In March 2006, Pandit and John Havens, along with Guru Ramakrishnan (former global head of trading, technology and new products in the equities group at Morgan Stanley), started the hedge fund Old Lane LLC.[24] Citi bought the company in 2007 for $800 million, bringing both Pandit and Havens into Citi leadership.[25] Citi named Pandit chairman and CEO of Citi Alternative Investments (CAI) unit and he later led Citi's Institutional Clients Group.

On 11 December 2007, Pandit was named the new CEO of Citigroup, replacing interim-CEO Sir Winfried Bischoff. Pandit was strongly supported by then interim chairman of Citigroup Robert Rubin,[26] the effective successor to Chuck Prince. Prince had resigned as chairman and CEO of Citigroup in November 2008, due to unexpectedly poor third-quarter performance, mainly due to CDO- and MBS-related losses.

On 11 February 2009, Pandit testified to Congress that he had declared to his board of directors, "My salary should be $1 per year with no bonus until we return to profitability."[27][28] He also struck an apologetic tone for letting the bank consider completing the purchase of a private jet plane after receiving some $45 billion in Troubled Asset Relief Program (TARP) funds.[29] His total 2009 compensation was $128,751, with a base salary of $125,001 and other compensation of $3,750.[30]

In January 2011, after working for two years for a salary of $1 a year, his annual base was raised to $1.75 million for the progress Citi made under Vikram's leadership.[30][31][32] After posting five consecutive quarterly profits, Citigroup in May 2011, announced $23.2m retention award to Pandit making him one of the highest paid CEOs.[33][34] In April 2012, shareholders voted against increasing his pay to $15 million. About 55% of the votes cast were against the compensation package.[35]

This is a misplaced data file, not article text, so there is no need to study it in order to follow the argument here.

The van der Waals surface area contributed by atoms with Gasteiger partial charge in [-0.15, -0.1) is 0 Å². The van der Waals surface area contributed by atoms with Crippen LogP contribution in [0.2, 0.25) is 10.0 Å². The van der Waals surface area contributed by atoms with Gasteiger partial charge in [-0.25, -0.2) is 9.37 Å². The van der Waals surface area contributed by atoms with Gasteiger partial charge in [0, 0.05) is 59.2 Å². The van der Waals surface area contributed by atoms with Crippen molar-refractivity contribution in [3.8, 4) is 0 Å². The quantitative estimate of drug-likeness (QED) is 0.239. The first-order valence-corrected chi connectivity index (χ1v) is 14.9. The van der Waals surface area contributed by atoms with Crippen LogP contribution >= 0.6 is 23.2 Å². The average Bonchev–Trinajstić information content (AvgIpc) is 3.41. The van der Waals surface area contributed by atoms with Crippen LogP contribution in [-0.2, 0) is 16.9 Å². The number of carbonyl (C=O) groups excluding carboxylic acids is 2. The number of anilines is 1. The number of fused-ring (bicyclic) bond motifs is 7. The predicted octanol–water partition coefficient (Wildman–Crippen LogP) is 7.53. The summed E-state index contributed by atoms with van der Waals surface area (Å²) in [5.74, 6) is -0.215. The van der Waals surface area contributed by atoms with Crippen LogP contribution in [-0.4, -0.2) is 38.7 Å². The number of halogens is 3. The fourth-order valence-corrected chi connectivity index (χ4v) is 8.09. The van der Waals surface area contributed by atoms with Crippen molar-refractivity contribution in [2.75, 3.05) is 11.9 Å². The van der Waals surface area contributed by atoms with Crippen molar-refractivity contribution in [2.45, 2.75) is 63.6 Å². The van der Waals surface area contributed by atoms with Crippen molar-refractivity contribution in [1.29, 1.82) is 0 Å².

His co-chairing of Davos 2012 was criticized,[36] with Mike Mayo, an analyst with Crédit Agricole in New York remarking: "What kind of signal does that send, that the bank that was the worst-performing in our country over the last decade and whose stock price is still down significantly since he took over, is the ambassador for our financial industry?"[37] At Davos 2012, Pandit said that Citigroup was going "back to the basics of banking" in response to public anger about the financial crisis, and argued that, "The single biggest issue facing us is the question of jobs," giving an estimate of 400 million jobs in the next 10 years.[38]


On 16 October 2012, Pandit unexpectedly resigned as Citigroup CEO.[8] Michael Corbat, previously Citigroup's CEO of Europe, Middle East, and Africa, was named as his replacement.[39] While Pandit and the company maintain that he resigned, Bloomberg News cited anonymous board sources indicating that Pandit was forced out by the board after eroding investor confidence and damaging company relations with regulators over an extended period.[40] The New York Times later identified Chairman Michael E. O'Neill as the driving force behind a months-long secret effort to oust Pandit, which culminated in a surprise ultimatum to Pandit stating that he must resign immediately, resign at the end of the year, or be fired.[41] His resignation followed multiple payouts to investors during ongoing fraud allegations.[42][43][44]